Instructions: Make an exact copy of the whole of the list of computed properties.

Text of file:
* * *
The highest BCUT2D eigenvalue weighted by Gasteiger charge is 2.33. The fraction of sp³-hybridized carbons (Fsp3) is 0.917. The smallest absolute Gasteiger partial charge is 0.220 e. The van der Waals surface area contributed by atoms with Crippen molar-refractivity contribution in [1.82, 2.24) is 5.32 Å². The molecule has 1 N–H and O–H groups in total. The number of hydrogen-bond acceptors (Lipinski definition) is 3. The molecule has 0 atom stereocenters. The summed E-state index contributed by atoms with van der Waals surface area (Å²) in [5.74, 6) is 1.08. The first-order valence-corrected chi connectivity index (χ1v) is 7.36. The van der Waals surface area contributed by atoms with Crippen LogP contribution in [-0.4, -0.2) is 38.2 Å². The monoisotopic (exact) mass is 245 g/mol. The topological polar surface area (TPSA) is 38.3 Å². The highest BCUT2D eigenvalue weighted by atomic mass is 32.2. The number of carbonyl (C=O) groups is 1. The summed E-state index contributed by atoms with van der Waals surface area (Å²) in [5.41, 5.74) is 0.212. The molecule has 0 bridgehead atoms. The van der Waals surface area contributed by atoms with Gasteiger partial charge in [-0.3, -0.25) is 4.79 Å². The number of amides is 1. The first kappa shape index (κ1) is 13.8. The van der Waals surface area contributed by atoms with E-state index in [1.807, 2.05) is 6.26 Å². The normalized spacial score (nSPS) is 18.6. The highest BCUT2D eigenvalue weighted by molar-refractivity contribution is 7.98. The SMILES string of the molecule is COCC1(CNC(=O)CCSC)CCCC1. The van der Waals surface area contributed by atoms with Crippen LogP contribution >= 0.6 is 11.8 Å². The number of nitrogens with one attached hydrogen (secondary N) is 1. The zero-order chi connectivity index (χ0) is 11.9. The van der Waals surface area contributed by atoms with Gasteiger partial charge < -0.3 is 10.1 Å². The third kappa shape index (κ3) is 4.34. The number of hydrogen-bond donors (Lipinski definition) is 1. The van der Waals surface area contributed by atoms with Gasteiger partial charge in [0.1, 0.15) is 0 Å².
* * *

The highest BCUT2D eigenvalue weighted by Gasteiger charge is 2.33. The fraction of sp³-hybridized carbons (Fsp3) is 0.917. The smallest absolute Gasteiger partial charge is 0.220 e. The van der Waals surface area contributed by atoms with Crippen molar-refractivity contribution in [1.82, 2.24) is 5.32 Å². The molecule has 1 N–H and O–H groups in total. The number of hydrogen-bond acceptors (Lipinski definition) is 3. The molecule has 0 atom stereocenters. The summed E-state index contributed by atoms with van der Waals surface area (Å²) in [5.74, 6) is 1.08. The first-order valence-corrected chi connectivity index (χ1v) is 7.36. The van der Waals surface area contributed by atoms with Crippen LogP contribution in [-0.4, -0.2) is 38.2 Å². The monoisotopic (exact) mass is 245 g/mol. The topological polar surface area (TPSA) is 38.3 Å². The highest BCUT2D eigenvalue weighted by atomic mass is 32.2. The number of carbonyl (C=O) groups is 1. The summed E-state index contributed by atoms with van der Waals surface area (Å²) in [5.41, 5.74) is 0.212. The molecule has 0 bridgehead atoms. The van der Waals surface area contributed by atoms with Gasteiger partial charge in [-0.3, -0.25) is 4.79 Å². The number of amides is 1. The first kappa shape index (κ1) is 13.8. The van der Waals surface area contributed by atoms with E-state index in [1.807, 2.05) is 6.26 Å². The normalized spacial score (nSPS) is 18.6. The highest BCUT2D eigenvalue weighted by molar-refractivity contribution is 7.98. The SMILES string of the molecule is COCC1(CNC(=O)CCSC)CCCC1. The van der Waals surface area contributed by atoms with Crippen LogP contribution >= 0.6 is 11.8 Å². The number of nitrogens with one attached hydrogen (secondary N) is 1. The zero-order chi connectivity index (χ0) is 11.9. The van der Waals surface area contributed by atoms with Gasteiger partial charge < -0.3 is 10.1 Å². The third kappa shape index (κ3) is 4.34. The number of hydrogen-bond donors (Lipinski definition) is 1. The van der Waals surface area contributed by atoms with Gasteiger partial charge in [0.1, 0.15) is 0 Å².